It’s been years now, but the memory-moment when I first saw her still runs deep. Sitting cross-legged on the bed, with pink sponge curlers in her hair, she looks up as I enter our college dorm room. Me, a middle-class white girl from the suburbs; she, a lower-class black girl born and raised in West Philadelphia. Our eyes meet for a split second and then both our heads drop silent.
I grew up in white privilege; she grew up among the working poor. We had a lot to discover about each other, and that we did. A critical juncture; a defining year that gave me a new perspective beyond my own safe little world.
Amazing how God arranges life experiences to add in the missing pieces. A divine appointment; a God set-up that added something needed, something of value, into the core of my identity.
My world got a whole lot bigger that year. And I will be forever grateful to my West Philly roomie whom I grew to love, honor and respect.
Fast forward to last weekend…
We enter the retreat center where I am one of three invited speakers. Seated beside the other speakers—all beautiful, strong and gifted African American women, I am feeling my “white-ness”. I’ve heard these women speak before, with incredible power and passion. They can raise the roof with their fiery-Pentecostal preaching. An expectation to conform and perform begins to emerge from within me.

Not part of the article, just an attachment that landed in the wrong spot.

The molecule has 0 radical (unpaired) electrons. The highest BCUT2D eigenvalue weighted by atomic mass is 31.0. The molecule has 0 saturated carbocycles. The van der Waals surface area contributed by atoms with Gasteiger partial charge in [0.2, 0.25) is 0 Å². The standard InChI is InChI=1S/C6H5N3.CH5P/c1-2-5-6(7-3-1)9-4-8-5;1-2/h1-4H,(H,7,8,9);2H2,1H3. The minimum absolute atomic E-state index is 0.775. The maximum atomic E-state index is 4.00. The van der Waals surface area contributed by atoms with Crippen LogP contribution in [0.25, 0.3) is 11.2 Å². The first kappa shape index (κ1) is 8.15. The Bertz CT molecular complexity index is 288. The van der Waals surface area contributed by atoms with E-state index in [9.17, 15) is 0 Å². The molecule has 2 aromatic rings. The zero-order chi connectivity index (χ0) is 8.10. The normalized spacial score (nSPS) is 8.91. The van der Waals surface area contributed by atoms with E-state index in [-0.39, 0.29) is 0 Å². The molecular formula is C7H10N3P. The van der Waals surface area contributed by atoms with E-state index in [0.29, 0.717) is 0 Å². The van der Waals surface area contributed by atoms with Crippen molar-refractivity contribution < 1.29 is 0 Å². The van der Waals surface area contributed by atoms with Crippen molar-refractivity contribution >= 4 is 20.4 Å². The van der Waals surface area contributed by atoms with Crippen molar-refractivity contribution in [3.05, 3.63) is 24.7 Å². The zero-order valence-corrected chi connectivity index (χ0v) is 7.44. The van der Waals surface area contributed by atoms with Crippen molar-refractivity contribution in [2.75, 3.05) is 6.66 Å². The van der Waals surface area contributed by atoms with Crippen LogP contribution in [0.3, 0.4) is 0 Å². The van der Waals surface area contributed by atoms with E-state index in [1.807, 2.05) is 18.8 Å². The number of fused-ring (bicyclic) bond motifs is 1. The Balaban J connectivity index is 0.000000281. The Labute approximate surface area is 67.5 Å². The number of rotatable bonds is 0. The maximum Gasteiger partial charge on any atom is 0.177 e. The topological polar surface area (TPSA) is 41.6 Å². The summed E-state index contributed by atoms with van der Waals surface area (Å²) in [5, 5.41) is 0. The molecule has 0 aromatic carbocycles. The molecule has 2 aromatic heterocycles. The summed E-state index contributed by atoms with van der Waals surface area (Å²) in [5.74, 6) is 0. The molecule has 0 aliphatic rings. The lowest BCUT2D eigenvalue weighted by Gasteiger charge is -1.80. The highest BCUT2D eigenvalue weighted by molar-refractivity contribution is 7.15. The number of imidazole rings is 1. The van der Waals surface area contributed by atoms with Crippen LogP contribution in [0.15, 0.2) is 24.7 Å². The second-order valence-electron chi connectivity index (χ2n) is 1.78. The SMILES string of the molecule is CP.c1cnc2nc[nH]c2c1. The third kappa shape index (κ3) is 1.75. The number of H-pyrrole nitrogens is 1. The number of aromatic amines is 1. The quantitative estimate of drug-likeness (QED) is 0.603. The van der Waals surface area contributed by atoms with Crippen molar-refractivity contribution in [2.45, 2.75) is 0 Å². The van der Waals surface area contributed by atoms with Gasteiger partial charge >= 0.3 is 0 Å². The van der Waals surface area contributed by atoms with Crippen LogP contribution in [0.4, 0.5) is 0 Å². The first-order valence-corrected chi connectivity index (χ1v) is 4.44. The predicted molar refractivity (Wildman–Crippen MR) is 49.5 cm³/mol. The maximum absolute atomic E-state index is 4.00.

Conform and perform—I’ve done it before. Not proud of it, but true. Caved to my own internal pressure and took on another’s identity to be approved and accepted. Yet in the process, I lost something invaluable—the gift of myself.
And then it hits me—my college roomie, this is the lesson we learned together. I can honor and celebrate these African American women without pretending to be one of them. By staying true to myself, I give room for others to stay true to themselves.
I quietly walk to the podium and begin sharing God’s love from my heart—in the way I do best, in the way I am designed. People are moved by the gentle power of love—tears flow and healing comes. I am a cool drink of water in the fiery heat of the day. Different, yet the same.
I am not color blind. God gave us color and the ability to distinguish between colors. It’s a gift that I plan to celebrate more. When we celebrate our differences by not pretending they do not exist, we celebrate the multi-faceted nature of God in whose image we all were created.
Different, yet the same. Hard to explain. A divine mystery from the heart of God that I one day hope to understand better.